A jury unanimously recommended that Hannon be put to death, but it is not clear whether jurors unanimously agreed on any of the critical findings.

While agreeing Wednesday on the precedent issue, Martin wrote a concurring opinion that said Hannon’s scheduled execution was a “stark illustration of the problems with Florida’s retroactivity rule.”

“No one disputes that he was sentenced to death by a process we now recognize as unconstitutional,” Martin wrote. “Neither does anyone dispute that others who were sentenced to death under those same unconstitutional procedures are eligible for resentencing under Florida’s new law. The Florida Supreme Court’s retroactivity analysis therefore leaves the difference between life and death to turn on `either fatal or fortuitous accidents of timing.’ ”

–Jim Saunders, News Service of Florida and FlaglerLive

10 Responses for “Appeals Court Rejects Patrick Hannon Stay, Will Be 26th Executed On Gov. Scott’s Watch”

  1. Really says:

    Eye for an eye. Long time coming.

  2. BoogaBoo says:

    You and I have been paying to keep this demon on death row for 26 years. Why?

  3. Alphonso Zeimers says:

    Don’t do the crime if you can’t suffer the punishment. Croak them all it’s cheaper that way.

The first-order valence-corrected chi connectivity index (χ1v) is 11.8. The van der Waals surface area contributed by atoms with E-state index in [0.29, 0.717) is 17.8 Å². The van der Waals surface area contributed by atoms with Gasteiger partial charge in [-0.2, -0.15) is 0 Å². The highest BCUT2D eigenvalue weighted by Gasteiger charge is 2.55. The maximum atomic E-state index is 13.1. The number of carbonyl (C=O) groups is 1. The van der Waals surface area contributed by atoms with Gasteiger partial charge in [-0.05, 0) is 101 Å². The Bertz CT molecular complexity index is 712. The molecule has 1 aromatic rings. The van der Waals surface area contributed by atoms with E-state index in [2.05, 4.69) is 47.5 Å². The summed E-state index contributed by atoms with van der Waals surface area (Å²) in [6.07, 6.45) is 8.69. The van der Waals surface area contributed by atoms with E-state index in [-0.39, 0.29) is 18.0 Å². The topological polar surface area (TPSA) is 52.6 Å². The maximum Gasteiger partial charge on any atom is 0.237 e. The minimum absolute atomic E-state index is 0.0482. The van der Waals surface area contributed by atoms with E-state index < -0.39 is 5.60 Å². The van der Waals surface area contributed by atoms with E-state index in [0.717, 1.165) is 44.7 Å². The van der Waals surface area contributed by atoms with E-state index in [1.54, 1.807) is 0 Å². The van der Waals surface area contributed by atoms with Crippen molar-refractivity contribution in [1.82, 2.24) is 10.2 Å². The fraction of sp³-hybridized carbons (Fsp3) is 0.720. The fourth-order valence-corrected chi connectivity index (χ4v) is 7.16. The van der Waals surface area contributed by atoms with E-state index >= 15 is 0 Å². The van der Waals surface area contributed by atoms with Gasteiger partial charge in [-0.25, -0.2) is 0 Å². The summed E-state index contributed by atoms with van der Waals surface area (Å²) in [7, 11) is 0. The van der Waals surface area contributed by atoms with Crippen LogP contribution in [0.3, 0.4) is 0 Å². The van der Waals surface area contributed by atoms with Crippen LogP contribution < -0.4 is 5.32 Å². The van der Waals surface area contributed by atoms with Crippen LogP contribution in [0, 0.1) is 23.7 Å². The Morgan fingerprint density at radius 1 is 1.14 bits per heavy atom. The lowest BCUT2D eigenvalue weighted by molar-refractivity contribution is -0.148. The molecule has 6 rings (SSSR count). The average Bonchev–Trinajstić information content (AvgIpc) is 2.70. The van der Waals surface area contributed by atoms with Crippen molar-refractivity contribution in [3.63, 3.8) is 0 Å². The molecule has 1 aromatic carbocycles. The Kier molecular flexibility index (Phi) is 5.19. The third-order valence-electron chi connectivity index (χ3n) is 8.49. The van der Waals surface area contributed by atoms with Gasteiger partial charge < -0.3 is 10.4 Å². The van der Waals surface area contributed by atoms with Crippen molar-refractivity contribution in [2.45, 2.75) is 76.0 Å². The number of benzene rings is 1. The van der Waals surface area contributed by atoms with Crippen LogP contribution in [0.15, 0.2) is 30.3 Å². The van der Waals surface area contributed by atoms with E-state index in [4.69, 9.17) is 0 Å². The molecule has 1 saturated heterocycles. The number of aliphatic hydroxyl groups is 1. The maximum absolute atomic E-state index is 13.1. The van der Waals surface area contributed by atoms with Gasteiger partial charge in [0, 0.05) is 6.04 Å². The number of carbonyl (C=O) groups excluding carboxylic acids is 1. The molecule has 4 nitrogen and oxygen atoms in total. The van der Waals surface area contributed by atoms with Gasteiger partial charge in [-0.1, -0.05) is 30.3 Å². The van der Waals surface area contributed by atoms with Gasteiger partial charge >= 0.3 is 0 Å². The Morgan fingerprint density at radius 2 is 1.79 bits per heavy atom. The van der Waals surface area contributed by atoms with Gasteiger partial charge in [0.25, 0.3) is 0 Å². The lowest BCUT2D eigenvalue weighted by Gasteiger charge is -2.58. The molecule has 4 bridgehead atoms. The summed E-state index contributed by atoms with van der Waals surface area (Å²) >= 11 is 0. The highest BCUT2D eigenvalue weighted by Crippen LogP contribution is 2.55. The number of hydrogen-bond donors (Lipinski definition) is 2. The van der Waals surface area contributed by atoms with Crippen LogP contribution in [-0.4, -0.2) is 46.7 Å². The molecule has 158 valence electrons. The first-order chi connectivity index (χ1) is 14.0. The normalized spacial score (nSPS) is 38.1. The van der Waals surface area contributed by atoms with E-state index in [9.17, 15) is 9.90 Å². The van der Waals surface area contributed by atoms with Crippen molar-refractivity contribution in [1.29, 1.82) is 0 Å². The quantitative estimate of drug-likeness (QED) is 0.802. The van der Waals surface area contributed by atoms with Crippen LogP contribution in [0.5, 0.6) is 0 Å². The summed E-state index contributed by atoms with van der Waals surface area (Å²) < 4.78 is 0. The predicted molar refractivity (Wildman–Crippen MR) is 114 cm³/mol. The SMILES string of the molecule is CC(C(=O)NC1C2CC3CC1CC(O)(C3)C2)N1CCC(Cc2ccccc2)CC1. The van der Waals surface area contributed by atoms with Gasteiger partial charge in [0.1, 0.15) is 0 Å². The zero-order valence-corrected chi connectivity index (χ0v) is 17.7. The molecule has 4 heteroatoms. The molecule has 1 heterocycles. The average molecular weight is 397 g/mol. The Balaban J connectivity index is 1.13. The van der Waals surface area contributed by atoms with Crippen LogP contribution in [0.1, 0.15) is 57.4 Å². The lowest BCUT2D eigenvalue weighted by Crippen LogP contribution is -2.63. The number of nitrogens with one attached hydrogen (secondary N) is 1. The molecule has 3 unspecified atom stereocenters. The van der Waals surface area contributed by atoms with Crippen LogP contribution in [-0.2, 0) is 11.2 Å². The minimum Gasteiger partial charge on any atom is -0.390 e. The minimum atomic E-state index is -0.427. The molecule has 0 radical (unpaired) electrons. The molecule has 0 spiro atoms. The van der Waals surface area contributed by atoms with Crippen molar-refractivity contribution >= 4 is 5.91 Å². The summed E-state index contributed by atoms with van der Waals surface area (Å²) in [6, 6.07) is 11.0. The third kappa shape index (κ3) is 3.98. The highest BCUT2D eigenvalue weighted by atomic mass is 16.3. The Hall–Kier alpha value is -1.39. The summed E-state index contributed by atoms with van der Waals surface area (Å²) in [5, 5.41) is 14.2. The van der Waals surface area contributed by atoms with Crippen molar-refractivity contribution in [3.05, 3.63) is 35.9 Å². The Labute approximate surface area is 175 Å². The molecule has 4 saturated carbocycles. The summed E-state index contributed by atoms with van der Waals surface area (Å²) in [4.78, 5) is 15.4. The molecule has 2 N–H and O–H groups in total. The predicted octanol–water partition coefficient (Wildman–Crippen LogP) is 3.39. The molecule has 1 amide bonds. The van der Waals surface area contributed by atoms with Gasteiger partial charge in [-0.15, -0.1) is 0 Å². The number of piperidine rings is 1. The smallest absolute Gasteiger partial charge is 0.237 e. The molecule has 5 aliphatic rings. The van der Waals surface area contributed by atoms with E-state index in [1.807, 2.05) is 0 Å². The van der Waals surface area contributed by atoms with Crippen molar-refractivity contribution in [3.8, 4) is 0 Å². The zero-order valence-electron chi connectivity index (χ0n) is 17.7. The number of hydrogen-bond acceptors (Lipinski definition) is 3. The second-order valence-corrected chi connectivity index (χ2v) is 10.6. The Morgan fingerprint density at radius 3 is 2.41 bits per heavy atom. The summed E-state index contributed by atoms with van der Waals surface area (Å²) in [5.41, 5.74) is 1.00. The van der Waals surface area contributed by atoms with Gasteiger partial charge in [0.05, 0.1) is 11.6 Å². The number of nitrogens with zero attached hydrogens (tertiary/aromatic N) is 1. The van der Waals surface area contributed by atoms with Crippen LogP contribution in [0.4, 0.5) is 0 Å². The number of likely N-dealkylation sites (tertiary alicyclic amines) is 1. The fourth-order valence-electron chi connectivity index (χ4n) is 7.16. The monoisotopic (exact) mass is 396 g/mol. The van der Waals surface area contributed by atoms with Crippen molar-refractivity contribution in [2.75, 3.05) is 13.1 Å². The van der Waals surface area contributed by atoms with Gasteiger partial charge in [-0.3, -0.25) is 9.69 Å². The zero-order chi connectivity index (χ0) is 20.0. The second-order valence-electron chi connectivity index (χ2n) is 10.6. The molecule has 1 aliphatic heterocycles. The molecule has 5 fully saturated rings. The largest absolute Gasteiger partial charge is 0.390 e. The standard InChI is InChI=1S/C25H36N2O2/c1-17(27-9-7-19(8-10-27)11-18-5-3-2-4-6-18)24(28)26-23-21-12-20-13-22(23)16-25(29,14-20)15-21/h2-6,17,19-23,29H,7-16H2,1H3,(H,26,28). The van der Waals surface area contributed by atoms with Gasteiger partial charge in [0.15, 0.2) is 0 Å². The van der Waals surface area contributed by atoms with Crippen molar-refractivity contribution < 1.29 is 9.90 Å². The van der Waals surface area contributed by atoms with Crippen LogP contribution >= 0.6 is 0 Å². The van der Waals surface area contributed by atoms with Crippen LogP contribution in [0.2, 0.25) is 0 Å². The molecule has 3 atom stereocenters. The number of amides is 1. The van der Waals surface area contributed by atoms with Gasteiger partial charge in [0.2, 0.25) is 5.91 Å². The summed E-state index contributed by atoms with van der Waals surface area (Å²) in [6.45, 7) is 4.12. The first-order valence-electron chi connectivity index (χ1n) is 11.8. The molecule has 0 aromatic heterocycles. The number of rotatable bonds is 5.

A life time of the public paying to keep them alive or 30-40 cents for a bullet. We need to save
    the cash because we are in debt up to our ears thanks to our wonderful government. Think of
    expense to fly6 these useless politicians all over the country and the world.

  4. palmcoaster says:

    Why is that some humans have to kill each other..? May God compassion forgive them all.

  5. Chris A Pickett says:

    Push the plunger already.

  6. Chris A Pickett says:

    Please, Push the plunger already. Taxpayers have footed the bill for this beast long enough.

  7. Concerned Observer says:

    By-By Bad Guy. You will not be missed by society.

    The saddening parts in this story are the death of people he killed (in cold blood according the article) and that it took so long to finally come to its just end. Opponents of capital punishment argue that it cost far more to execute someone convicted of capital murder than it does to incarcerate them. That is a fact, but ONLY because it takes so long, so many appeals and countless frivolous motions after the initial conviction to do so. The process should take far, far less time. I fully believe quick and decisive punishment IS a deterrent to committing such crime. One irrefutable fact is that it stops recidivism. In this case, the 26-year process took at least 25-years longer than it should have.

  8. Katie Semore says:

    Need I have to remind people of the many cases of people convict of capital offenses who where later proven to been innocent? Without all the appeal processes and with speedy executions, all that could have been said in those cases is, “Oops.”

  9. Jack Howell says:

    Sympathy is next to syphilis in the dictionary. Time for this murder convicted dude to die.

  10. palmcoaster says:

    Totally agree with Katie Semore.